Wednesday, 28 October 2009

Haunted London Pubs

As we approach the witching hour it is timely to revisit the stories of ghostly goings on in licensed premises.

Earlier in the summer, I wrote a post on the curiosity that is the number of supposedly haunted pubs around the country. A few days later I received a copy of a new book on Haunted London Pubs published by The History Press.

The book brings me no closer to understanding why so many pubs seem to have a ghostly presence and I remain firmly of the opinion that it is all made up to drum up trade over the years. However, this book does focus on London and covers in some detail almost a hundred of our pubs and their spooky past.

The ghostly connection is covered for each pub from the old favourites such as the guardsman at The Grenadier in Belgravia and highwaymen at the Spaniards Inn, Hampstead to less well known visiting spectres at the Roebuck, Richmond Hill and The Market Porter in Borough.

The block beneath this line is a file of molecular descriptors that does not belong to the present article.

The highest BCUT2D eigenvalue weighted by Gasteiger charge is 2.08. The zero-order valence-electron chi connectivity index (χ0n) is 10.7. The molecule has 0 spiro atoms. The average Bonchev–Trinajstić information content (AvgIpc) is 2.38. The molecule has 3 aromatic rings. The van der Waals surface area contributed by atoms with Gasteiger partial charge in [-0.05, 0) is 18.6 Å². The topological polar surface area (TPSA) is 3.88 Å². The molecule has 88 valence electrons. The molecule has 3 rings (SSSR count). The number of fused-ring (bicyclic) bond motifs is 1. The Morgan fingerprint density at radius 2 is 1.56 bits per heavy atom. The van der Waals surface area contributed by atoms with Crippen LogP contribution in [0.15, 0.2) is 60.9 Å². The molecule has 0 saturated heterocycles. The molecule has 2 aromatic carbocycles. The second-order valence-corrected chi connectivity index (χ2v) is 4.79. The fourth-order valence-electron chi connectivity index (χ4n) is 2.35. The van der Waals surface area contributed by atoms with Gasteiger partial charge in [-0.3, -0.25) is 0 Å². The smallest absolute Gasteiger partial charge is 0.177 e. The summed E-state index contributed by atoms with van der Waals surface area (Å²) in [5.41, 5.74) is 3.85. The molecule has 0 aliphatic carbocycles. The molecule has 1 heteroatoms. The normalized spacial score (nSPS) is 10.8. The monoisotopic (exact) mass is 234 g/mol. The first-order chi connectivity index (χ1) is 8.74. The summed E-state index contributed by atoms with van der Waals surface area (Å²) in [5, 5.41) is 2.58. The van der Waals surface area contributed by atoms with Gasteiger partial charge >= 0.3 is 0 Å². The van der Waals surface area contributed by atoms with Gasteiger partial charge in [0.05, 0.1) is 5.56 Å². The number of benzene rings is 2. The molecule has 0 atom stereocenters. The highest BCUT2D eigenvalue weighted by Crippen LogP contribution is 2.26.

All-in-all a rattling if slightly un-nerving read and an addition to my knowledge of London's fine pubs.

It is always good to find a book on pubs that is written from a historian's perspective rather than the usual beer and pub experts. A slightly different view to our favourite hobby is always welcome.

The book is well illustrated with black and white photos and although (as seems common these days) the cover price of £9.99 seems a bit steep for such a thin volume, the book is available at Amazon for a more reasonable £6.49.

No comments: